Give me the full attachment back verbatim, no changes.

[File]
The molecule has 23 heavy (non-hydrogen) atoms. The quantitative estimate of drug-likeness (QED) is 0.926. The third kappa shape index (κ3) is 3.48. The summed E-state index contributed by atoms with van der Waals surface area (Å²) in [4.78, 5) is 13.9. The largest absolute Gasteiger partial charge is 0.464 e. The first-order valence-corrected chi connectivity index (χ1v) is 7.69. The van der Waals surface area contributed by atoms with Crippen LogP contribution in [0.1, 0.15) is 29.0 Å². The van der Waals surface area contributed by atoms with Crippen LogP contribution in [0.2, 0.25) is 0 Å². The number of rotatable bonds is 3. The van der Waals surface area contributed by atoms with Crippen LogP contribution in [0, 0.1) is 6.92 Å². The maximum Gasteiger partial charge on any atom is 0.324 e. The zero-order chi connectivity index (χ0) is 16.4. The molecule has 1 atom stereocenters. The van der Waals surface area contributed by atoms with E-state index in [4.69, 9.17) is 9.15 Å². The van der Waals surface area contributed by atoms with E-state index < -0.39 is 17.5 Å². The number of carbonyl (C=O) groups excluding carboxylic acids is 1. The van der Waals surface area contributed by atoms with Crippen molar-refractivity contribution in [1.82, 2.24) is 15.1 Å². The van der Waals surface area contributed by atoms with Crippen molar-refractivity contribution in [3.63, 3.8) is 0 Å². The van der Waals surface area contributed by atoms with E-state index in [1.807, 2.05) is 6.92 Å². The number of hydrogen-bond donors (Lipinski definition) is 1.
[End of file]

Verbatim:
The molecule has 23 heavy (non-hydrogen) atoms. The quantitative estimate of drug-likeness (QED) is 0.926. The third kappa shape index (κ3) is 3.48. The summed E-state index contributed by atoms with van der Waals surface area (Å²) in [4.78, 5) is 13.9. The largest absolute Gasteiger partial charge is 0.464 e. The first-order valence-corrected chi connectivity index (χ1v) is 7.69. The van der Waals surface area contributed by atoms with Crippen LogP contribution in [0.1, 0.15) is 29.0 Å². The van der Waals surface area contributed by atoms with Crippen LogP contribution in [0.2, 0.25) is 0 Å². The number of rotatable bonds is 3. The van der Waals surface area contributed by atoms with Crippen LogP contribution in [0, 0.1) is 6.92 Å². The maximum Gasteiger partial charge on any atom is 0.324 e. The zero-order chi connectivity index (χ0) is 16.4. The molecule has 1 atom stereocenters. The van der Waals surface area contributed by atoms with E-state index in [4.69, 9.17) is 9.15 Å². The van der Waals surface area contributed by atoms with E-state index < -0.39 is 17.5 Å². The number of carbonyl (C=O) groups excluding carboxylic acids is 1. The van der Waals surface area contributed by atoms with Crippen molar-refractivity contribution in [1.82, 2.24) is 15.1 Å². The van der Waals surface area contributed by atoms with Crippen molar-refractivity contribution in [3.63, 3.8) is 0 Å². The van der Waals surface area contributed by atoms with E-state index in [1.807, 2.05) is 6.92 Å². The number of hydrogen-bond donors (Lipinski definition) is 1.